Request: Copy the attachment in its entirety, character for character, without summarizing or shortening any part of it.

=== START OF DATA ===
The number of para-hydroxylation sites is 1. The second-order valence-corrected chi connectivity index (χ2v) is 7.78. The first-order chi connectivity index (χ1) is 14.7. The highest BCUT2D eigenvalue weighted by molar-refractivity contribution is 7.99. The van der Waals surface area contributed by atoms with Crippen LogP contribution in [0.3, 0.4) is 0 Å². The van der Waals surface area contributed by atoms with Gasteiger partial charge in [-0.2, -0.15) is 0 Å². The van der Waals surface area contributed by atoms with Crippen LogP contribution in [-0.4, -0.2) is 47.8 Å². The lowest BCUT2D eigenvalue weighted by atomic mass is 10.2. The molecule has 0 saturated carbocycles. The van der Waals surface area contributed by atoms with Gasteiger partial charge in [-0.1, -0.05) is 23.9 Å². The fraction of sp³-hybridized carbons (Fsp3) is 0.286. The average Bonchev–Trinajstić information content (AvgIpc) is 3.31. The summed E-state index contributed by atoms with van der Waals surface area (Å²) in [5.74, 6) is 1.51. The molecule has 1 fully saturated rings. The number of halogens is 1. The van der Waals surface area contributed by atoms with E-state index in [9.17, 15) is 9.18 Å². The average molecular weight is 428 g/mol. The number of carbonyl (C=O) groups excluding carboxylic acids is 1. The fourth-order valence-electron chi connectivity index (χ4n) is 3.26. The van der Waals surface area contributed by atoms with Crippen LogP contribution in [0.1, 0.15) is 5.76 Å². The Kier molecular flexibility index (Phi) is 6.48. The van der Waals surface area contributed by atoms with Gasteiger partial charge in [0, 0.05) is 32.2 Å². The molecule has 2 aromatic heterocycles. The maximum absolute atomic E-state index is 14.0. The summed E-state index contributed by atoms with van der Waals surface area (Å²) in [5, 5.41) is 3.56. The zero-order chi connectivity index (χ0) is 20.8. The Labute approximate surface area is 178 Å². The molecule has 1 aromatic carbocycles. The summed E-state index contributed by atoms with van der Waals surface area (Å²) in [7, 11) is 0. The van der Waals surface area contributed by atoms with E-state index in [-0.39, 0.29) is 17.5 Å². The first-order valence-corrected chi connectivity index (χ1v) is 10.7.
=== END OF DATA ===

The number of para-hydroxylation sites is 1. The second-order valence-corrected chi connectivity index (χ2v) is 7.78. The first-order chi connectivity index (χ1) is 14.7. The highest BCUT2D eigenvalue weighted by molar-refractivity contribution is 7.99. The van der Waals surface area contributed by atoms with Crippen LogP contribution in [0.3, 0.4) is 0 Å². The van der Waals surface area contributed by atoms with Gasteiger partial charge in [-0.2, -0.15) is 0 Å². The van der Waals surface area contributed by atoms with Crippen LogP contribution in [-0.4, -0.2) is 47.8 Å². The lowest BCUT2D eigenvalue weighted by atomic mass is 10.2. The molecule has 0 saturated carbocycles. The van der Waals surface area contributed by atoms with Gasteiger partial charge in [-0.1, -0.05) is 23.9 Å². The fraction of sp³-hybridized carbons (Fsp3) is 0.286. The average Bonchev–Trinajstić information content (AvgIpc) is 3.31. The summed E-state index contributed by atoms with van der Waals surface area (Å²) in [5.74, 6) is 1.51. The molecule has 1 fully saturated rings. The number of halogens is 1. The van der Waals surface area contributed by atoms with E-state index in [9.17, 15) is 9.18 Å². The average molecular weight is 428 g/mol. The number of carbonyl (C=O) groups excluding carboxylic acids is 1. The fourth-order valence-electron chi connectivity index (χ4n) is 3.26. The van der Waals surface area contributed by atoms with Crippen LogP contribution in [0.1, 0.15) is 5.76 Å². The Kier molecular flexibility index (Phi) is 6.48. The van der Waals surface area contributed by atoms with Gasteiger partial charge in [0, 0.05) is 32.2 Å². The molecule has 2 aromatic heterocycles. The maximum absolute atomic E-state index is 14.0. The summed E-state index contributed by atoms with van der Waals surface area (Å²) in [5, 5.41) is 3.56. The zero-order chi connectivity index (χ0) is 20.8. The Labute approximate surface area is 178 Å². The molecule has 1 aromatic carbocycles. The summed E-state index contributed by atoms with van der Waals surface area (Å²) in [7, 11) is 0. The van der Waals surface area contributed by atoms with E-state index in [-0.39, 0.29) is 17.5 Å². The first-order valence-corrected chi connectivity index (χ1v) is 10.7.